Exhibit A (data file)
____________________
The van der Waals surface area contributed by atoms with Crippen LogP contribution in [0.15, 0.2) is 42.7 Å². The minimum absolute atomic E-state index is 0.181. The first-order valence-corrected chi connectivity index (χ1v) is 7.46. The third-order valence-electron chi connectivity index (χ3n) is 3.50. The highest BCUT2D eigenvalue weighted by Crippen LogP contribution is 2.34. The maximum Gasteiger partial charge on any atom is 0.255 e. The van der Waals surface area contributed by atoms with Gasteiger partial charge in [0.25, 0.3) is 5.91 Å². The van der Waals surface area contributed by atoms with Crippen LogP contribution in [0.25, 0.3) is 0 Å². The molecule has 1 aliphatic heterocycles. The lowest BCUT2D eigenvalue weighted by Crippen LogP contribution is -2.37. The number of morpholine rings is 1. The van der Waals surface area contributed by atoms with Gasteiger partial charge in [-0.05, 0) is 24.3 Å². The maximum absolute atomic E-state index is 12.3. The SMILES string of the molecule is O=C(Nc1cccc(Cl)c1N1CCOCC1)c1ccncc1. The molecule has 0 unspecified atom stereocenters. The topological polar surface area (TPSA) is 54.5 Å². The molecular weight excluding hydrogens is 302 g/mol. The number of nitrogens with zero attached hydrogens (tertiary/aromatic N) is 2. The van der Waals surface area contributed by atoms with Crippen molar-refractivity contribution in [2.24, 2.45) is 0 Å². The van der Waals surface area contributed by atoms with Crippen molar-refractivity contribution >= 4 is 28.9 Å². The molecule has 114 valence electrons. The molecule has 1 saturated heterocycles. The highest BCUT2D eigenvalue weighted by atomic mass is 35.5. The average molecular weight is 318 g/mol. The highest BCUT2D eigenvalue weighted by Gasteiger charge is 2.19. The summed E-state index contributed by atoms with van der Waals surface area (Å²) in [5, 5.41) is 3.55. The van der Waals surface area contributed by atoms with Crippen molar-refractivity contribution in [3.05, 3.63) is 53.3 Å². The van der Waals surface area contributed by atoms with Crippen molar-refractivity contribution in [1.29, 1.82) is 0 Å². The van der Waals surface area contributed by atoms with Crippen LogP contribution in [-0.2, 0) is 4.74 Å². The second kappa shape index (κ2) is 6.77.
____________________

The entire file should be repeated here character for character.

The van der Waals surface area contributed by atoms with Crippen LogP contribution in [0.15, 0.2) is 42.7 Å². The minimum absolute atomic E-state index is 0.181. The first-order valence-corrected chi connectivity index (χ1v) is 7.46. The third-order valence-electron chi connectivity index (χ3n) is 3.50. The highest BCUT2D eigenvalue weighted by Crippen LogP contribution is 2.34. The maximum Gasteiger partial charge on any atom is 0.255 e. The van der Waals surface area contributed by atoms with Gasteiger partial charge in [0.25, 0.3) is 5.91 Å². The van der Waals surface area contributed by atoms with Crippen LogP contribution in [0.25, 0.3) is 0 Å². The molecule has 1 aliphatic heterocycles. The lowest BCUT2D eigenvalue weighted by Crippen LogP contribution is -2.37. The number of morpholine rings is 1. The van der Waals surface area contributed by atoms with Gasteiger partial charge in [-0.05, 0) is 24.3 Å². The maximum absolute atomic E-state index is 12.3. The SMILES string of the molecule is O=C(Nc1cccc(Cl)c1N1CCOCC1)c1ccncc1. The molecule has 0 unspecified atom stereocenters. The topological polar surface area (TPSA) is 54.5 Å². The molecular weight excluding hydrogens is 302 g/mol. The number of nitrogens with zero attached hydrogens (tertiary/aromatic N) is 2. The van der Waals surface area contributed by atoms with Crippen molar-refractivity contribution in [2.24, 2.45) is 0 Å². The van der Waals surface area contributed by atoms with Crippen molar-refractivity contribution >= 4 is 28.9 Å². The molecule has 114 valence electrons. The molecule has 1 saturated heterocycles. The highest BCUT2D eigenvalue weighted by atomic mass is 35.5. The average molecular weight is 318 g/mol. The highest BCUT2D eigenvalue weighted by Gasteiger charge is 2.19. The summed E-state index contributed by atoms with van der Waals surface area (Å²) in [5, 5.41) is 3.55. The van der Waals surface area contributed by atoms with Crippen molar-refractivity contribution in [3.05, 3.63) is 53.3 Å². The van der Waals surface area contributed by atoms with Crippen molar-refractivity contribution in [1.29, 1.82) is 0 Å². The van der Waals surface area contributed by atoms with Crippen LogP contribution in [-0.2, 0) is 4.74 Å². The second kappa shape index (κ2) is 6.77.